Keyword Research Insights – Part 2

In the first installment of this article we tackled the questions that need to be answered to quickly assess a key phrase to determine whether there’s a chance to rank highly on that phrase.

We addressed the first two questions:

Does this phrase leverage existing organic optimization?
Does this phrase have commercial intent?

The third question addresses the level of competition on your chosen key phrase.

Does This Phrase Have The Appropriate Competition Levels?

The way most SEOs determine whether a phrase is possible to optimize is by examining the on-page and off-page factors of the first 10 listings on the search results page for that phrase. This approach attempts to evaluate some of the most important metrics that we’ve discovered over the years that impact search phrase ranking.

Note: This continues to evolve, and Google’s ongoing algorithm changes could possibly change this overall approach.

Let’s take a look at some of those on-page and off-page factors that historically have been important to Google when they consider which pages to load into search results pages.

On-Page Factors

  • Page URL: Is your primary keyword or phrase in the page URL?
  • Page Title: Is your primary keyword/key phrase found in the page title, preferably close to the beginning of the tag?
  • Page Description: Is your primary keyword/key phrase found in the sales copy of your description tag?
  • Page Heading 1: Your primary keyword/key phrase should be found in the tag on your page.
  • Page Headings 2: Do you have well defined tags that segment your content on your page?
  • Keyword Proximity: Do you use your phrase within the textual content on your page in strategic positions?
  • Image Alt Tags: Do you use alternative descriptions for your page images?

Most Importantly: Do you have content that your prospect actually wants to consume?

Off-Page Factors

  • Domain Age: How long has your domain been in existence?
  • Index Count: How many pages on your site have been indexed in the search engines?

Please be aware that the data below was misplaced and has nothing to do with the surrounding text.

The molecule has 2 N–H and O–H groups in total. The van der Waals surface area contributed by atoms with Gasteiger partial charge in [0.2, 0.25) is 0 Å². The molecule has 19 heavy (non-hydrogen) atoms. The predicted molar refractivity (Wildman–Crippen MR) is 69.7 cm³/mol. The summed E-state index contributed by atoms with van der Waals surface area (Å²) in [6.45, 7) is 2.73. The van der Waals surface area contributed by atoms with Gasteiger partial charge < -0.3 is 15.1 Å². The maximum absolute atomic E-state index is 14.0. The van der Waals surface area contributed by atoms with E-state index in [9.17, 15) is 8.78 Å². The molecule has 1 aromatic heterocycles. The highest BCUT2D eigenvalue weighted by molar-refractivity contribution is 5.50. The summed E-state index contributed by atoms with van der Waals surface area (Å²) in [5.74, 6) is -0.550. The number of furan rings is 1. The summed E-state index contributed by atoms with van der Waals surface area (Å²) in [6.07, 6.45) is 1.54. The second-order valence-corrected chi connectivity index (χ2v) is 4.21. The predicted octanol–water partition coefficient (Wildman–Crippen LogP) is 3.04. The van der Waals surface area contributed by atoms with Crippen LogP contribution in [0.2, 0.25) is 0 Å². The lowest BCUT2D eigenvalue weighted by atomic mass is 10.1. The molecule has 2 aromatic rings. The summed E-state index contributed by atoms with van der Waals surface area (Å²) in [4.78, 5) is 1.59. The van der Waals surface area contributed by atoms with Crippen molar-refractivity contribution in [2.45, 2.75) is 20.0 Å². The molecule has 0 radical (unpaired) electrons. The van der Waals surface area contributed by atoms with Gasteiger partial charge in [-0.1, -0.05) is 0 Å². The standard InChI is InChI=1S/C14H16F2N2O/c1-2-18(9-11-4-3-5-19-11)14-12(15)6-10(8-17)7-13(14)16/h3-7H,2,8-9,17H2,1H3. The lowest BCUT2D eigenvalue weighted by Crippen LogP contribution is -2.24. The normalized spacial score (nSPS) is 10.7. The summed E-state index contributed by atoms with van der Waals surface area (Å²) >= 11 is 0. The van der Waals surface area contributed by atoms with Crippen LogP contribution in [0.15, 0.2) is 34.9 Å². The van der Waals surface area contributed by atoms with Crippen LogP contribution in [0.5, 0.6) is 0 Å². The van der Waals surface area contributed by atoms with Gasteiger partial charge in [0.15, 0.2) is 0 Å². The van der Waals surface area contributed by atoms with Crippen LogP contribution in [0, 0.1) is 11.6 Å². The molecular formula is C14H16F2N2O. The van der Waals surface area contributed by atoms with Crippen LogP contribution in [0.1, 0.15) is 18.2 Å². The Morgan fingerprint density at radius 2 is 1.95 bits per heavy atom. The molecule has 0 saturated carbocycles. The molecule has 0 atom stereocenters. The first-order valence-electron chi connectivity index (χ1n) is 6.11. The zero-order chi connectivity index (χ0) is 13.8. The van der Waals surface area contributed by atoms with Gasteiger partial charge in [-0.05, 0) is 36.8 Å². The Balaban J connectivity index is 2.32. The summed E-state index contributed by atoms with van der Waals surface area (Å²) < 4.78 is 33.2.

• Citation Flow: Similar to Google Page Rank, but measures a web page’s importance.
  • Trust Flow: Measure of a web page’s authority/trustworthiness.
  • Referring Domains: Number of unique domains with back links pointing to your domain.
  • Referring Domains – Page: Number of unique domains with back links pointing to a specific page.
  • Page Back Links: Number of links pointing to a specific URL/page.
  • Domain Back Links: Total number of external back links pointing to all pages on a site.

There are other factors that could be taken into consideration, but the factors listed above have historically proven to be fundamentally helpful in achieving SERPs (search engine ranking placements).

Understanding what your competitors are doing to occupy the first 10 listings on Google will largely determine whether you will be able to successfully compete on your chosen phrase. Or if the phrase is critically important to your business, you will have a good idea of the necessary work and investment to earn that success.

Remembering that the purpose of this article is to help you, as a business owner or marketing director, make timely decisions on the pursuit of phrases in your organic optimization programs, here’s a tool that can help you make those initial evaluations. There are other tools that can be deployed to dive deeper, but the cost is far greater, and not warranted at this point in the process.

Invest $149 in a copy of Market Samurai. This tool will give you some initial insights that you’ll need to make better decisions. Should you rely totally upon this tool when making final decisions on keyword optimization choices? No, but it does a great job at the beginning of the decision-making process. It’s a worthy tool for business owners, and non-SEO professionals.

Keyword Research Insights Summary

Think through the following:

  • Is your phrase a good fit for your overall organic search strategy?
  • Is there commercial intent on the phrase?
  • Is the competitive level such that you can reasonably expect a level of success?

If the answer to those three questions is “yes,” then it makes sense to take a deeper dive into putting that phrase to work for the success of your company.

On the other hand, you might just want to find yourself one of those full-blown keyword research analysts when inspiration strikes.